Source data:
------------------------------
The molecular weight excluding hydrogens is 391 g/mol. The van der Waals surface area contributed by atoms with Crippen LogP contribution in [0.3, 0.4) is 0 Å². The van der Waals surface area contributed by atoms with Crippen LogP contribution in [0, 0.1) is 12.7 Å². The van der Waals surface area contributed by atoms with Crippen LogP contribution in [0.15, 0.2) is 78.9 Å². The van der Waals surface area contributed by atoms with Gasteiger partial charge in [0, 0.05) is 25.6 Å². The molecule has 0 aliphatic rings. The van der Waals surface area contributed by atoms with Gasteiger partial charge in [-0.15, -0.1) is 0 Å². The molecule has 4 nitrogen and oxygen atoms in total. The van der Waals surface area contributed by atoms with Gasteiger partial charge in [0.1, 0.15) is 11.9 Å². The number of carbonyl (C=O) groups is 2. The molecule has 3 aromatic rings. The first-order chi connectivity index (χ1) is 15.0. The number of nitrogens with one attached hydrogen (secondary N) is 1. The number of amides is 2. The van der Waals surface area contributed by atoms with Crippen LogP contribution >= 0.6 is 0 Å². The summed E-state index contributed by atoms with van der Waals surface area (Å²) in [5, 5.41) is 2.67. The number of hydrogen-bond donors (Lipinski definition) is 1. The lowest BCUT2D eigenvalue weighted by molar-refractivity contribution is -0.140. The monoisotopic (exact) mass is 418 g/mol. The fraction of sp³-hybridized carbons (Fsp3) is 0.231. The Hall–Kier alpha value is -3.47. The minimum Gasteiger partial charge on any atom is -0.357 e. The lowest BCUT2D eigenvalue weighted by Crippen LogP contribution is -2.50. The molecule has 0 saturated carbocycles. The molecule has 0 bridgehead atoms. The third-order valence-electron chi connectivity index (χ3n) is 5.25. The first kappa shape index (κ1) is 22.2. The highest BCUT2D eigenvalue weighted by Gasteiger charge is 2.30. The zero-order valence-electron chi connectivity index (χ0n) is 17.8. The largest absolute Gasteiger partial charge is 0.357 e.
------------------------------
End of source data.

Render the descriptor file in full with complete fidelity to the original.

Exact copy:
The molecular weight excluding hydrogens is 391 g/mol. The van der Waals surface area contributed by atoms with Crippen LogP contribution in [0.3, 0.4) is 0 Å². The van der Waals surface area contributed by atoms with Crippen LogP contribution in [0, 0.1) is 12.7 Å². The van der Waals surface area contributed by atoms with Crippen LogP contribution in [0.15, 0.2) is 78.9 Å². The van der Waals surface area contributed by atoms with Gasteiger partial charge in [0, 0.05) is 25.6 Å². The molecule has 0 aliphatic rings. The van der Waals surface area contributed by atoms with Gasteiger partial charge in [-0.15, -0.1) is 0 Å². The molecule has 4 nitrogen and oxygen atoms in total. The van der Waals surface area contributed by atoms with Gasteiger partial charge in [0.1, 0.15) is 11.9 Å². The number of carbonyl (C=O) groups is 2. The molecule has 3 aromatic rings. The first-order chi connectivity index (χ1) is 15.0. The number of nitrogens with one attached hydrogen (secondary N) is 1. The number of amides is 2. The van der Waals surface area contributed by atoms with Crippen LogP contribution >= 0.6 is 0 Å². The summed E-state index contributed by atoms with van der Waals surface area (Å²) in [5, 5.41) is 2.67. The number of hydrogen-bond donors (Lipinski definition) is 1. The lowest BCUT2D eigenvalue weighted by molar-refractivity contribution is -0.140. The monoisotopic (exact) mass is 418 g/mol. The fraction of sp³-hybridized carbons (Fsp3) is 0.231. The Hall–Kier alpha value is -3.47. The minimum Gasteiger partial charge on any atom is -0.357 e. The lowest BCUT2D eigenvalue weighted by Crippen LogP contribution is -2.50. The molecule has 0 saturated carbocycles. The molecule has 0 bridgehead atoms. The third-order valence-electron chi connectivity index (χ3n) is 5.25. The first kappa shape index (κ1) is 22.2. The highest BCUT2D eigenvalue weighted by Gasteiger charge is 2.30. The zero-order valence-electron chi connectivity index (χ0n) is 17.8. The largest absolute Gasteiger partial charge is 0.357 e.